What is red tide?
Florida red tide is a specific type of Harmful Algae Bloom ( HAB )
- HABs are a worldwide phenomenon
- Red tide is caused by a microscopic algae, Karenia brevis
- K. brevis can kill large numbers of fish and other sealife including dolphins and manatees and can make shellfish poisonous to humans
- K. brevis produces airborne toxins that can cause respiratory irritation
- Red tide can cause skin irritations
- Red tide waters can be several colors, but not all discolored water is a red tide
Red tides are caused by an explosive growth and accumulation of certain microscopic algae, predominantly dinoflagellates, in coastal waters. Some species of dinoflagellates produce toxins that are among the most potent known to man. These harmful algae blooms, or HABs for short, pose a serious and recurring threat to human health, wildlife, marine ecosystems, fisheries, coastal aesthetics and our economy. The most troublesome species in the Gulf of Mexico is Karenia brevis. Like other dinoflagellates these tiny, single-celled organisms photosynthesize using chlorophyll like a plant yet they are mobile with the use of two flagella that propel them through the water column.
Their dominant role of reproduction is asexual cell division –one cell divides into two cells, those two split into four and so on. Given the right conditions, the size of the population can rise rapidly. For a population to expand quickly and sustain itself over time requires the confluence of at least three basic factors:
- The presence of the K. brevis organism in the water column
- A major nutrient source
- Wind and/or water current movement that condenses the K. brevis population into an increasingly denser cluster
Red tide along the West Coast of Florida
The dinoflagellate Karenia brevis, or K. brevis, is the predominant red tide organism in the Gulf of Mexico and it can also occur on the Atlantic side of the Florida coast. The organism can kill fish in vast numbers, make shellfish poisonous to humans and release toxic airborne irritants that drive coastal residents and tourists from our beaches.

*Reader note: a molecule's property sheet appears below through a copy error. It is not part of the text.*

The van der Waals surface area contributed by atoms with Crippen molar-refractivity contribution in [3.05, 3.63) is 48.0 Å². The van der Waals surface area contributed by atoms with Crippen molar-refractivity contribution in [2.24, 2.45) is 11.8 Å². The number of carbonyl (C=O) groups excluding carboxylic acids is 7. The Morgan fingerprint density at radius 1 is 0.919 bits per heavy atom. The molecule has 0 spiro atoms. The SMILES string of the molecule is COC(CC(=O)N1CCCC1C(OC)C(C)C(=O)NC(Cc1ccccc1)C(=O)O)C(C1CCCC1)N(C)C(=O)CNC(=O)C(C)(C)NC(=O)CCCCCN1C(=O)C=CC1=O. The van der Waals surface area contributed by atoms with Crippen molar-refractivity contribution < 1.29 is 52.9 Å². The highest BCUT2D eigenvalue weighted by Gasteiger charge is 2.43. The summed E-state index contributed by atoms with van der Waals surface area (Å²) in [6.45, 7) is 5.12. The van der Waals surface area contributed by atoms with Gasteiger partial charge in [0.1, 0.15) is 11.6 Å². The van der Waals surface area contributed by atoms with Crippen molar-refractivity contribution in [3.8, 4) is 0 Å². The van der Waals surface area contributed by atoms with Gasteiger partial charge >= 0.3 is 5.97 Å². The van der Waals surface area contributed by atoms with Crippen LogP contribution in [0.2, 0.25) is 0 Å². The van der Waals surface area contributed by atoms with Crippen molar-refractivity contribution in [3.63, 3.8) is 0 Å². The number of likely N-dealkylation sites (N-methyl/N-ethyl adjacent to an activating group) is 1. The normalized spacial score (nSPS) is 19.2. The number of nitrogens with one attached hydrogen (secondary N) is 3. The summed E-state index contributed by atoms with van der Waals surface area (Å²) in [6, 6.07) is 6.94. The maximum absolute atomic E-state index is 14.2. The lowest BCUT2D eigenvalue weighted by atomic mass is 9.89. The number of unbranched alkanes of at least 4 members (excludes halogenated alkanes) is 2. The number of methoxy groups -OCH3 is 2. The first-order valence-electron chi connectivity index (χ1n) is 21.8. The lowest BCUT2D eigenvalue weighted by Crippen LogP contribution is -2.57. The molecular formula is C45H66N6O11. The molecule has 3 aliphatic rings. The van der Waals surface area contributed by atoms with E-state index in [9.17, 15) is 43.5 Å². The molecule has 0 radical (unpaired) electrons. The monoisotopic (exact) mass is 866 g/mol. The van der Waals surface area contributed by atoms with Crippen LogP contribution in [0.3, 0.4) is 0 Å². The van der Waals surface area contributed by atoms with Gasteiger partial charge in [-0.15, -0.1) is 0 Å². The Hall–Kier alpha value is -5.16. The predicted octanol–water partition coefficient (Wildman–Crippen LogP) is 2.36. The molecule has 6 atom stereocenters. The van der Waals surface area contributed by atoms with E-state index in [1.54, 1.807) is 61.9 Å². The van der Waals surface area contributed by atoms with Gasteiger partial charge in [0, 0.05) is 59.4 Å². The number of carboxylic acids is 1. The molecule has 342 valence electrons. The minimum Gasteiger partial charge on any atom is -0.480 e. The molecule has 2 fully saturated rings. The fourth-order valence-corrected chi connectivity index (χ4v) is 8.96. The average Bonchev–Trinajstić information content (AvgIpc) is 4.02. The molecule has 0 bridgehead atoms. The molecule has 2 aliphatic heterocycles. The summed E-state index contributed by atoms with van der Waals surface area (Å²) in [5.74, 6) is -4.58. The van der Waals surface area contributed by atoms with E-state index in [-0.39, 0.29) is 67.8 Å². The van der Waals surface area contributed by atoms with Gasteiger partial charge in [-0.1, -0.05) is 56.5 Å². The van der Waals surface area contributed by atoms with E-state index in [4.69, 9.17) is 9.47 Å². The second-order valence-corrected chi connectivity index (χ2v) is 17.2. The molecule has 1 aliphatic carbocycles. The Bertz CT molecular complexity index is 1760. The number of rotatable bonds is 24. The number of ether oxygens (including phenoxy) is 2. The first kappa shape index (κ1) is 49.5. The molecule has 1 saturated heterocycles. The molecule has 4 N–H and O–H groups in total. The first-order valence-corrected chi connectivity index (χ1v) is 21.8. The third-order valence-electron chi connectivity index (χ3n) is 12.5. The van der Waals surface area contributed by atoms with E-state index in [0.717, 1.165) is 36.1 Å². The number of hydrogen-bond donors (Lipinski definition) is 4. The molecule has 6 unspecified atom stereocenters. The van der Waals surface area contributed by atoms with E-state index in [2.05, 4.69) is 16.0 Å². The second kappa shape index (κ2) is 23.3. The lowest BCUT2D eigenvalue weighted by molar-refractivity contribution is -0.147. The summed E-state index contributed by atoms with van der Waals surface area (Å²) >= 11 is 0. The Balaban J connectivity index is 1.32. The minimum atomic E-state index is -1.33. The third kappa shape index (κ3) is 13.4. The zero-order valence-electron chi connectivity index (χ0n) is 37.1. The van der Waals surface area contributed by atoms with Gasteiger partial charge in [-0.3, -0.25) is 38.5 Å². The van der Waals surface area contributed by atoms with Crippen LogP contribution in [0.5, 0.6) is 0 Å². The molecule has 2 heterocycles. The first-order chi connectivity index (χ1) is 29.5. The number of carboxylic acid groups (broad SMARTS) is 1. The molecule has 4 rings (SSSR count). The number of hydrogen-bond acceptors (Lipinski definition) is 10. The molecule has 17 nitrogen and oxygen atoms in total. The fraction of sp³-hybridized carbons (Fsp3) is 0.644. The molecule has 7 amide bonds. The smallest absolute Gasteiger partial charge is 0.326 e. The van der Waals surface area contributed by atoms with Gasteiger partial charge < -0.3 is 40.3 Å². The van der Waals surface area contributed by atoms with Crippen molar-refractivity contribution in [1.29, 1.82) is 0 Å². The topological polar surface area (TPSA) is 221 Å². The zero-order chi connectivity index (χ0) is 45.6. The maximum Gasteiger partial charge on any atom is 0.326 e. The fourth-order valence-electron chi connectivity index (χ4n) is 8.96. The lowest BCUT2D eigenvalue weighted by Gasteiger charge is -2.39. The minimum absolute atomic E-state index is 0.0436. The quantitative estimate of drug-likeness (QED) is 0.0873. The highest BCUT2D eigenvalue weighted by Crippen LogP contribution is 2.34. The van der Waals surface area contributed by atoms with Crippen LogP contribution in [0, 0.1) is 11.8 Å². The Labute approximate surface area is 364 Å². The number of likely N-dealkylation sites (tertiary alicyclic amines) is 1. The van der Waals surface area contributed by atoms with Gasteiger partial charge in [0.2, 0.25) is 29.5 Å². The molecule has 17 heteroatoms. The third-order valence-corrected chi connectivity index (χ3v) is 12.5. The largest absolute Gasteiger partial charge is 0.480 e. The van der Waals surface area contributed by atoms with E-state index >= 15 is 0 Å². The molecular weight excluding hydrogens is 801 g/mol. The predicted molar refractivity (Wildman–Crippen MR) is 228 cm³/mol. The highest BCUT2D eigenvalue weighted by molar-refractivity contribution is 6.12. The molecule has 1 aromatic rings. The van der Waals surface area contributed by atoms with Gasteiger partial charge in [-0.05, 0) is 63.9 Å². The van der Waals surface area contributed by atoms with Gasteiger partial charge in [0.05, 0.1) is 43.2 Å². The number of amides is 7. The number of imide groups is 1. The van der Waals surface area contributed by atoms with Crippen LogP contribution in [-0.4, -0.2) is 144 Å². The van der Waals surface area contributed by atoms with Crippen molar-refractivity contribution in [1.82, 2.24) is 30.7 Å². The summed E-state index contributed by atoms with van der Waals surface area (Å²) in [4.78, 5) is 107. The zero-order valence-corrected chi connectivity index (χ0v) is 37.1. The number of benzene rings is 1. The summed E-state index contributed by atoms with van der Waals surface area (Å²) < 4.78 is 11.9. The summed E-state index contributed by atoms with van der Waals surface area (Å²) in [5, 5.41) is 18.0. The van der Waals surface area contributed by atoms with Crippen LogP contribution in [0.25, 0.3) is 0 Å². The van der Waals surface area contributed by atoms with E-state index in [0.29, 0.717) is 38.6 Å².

In the Gulf of Mexico, K. brevis blooms appear to originate 10 to 50 miles offshore along the continental shelf, in what have been termed “initiation zones.” Some scientists think the Loop Current, which brings Caribbean seawater to Florida’s West Coast may initiate a bloom by causing an upwelling of nutrients as the force of the current surges against the shelf, thus creating favorable growing conditions. The red tide is then transported into the nutrient-rich shallow waters by winds and/or currents, where it continues to multiply to harmful levels.
Other scientists like Dr. Richard Stumpf, suggest that NOAA research models point to a summertime wind shift in the Gulf that changes the direction of the outward flow of the Mississippi River plume from the Western Gulf of Mexico to the Eastern Gulf that heads toward the West Coast of Florida. The nutrients, both natural and man-made, that travel downstream in the Mississippi River plume may be the stimulant that leads to a red tide bloom. In either nutrient-generating scenario, the confluence of the three basic elements needed to initiate a bloom would be present.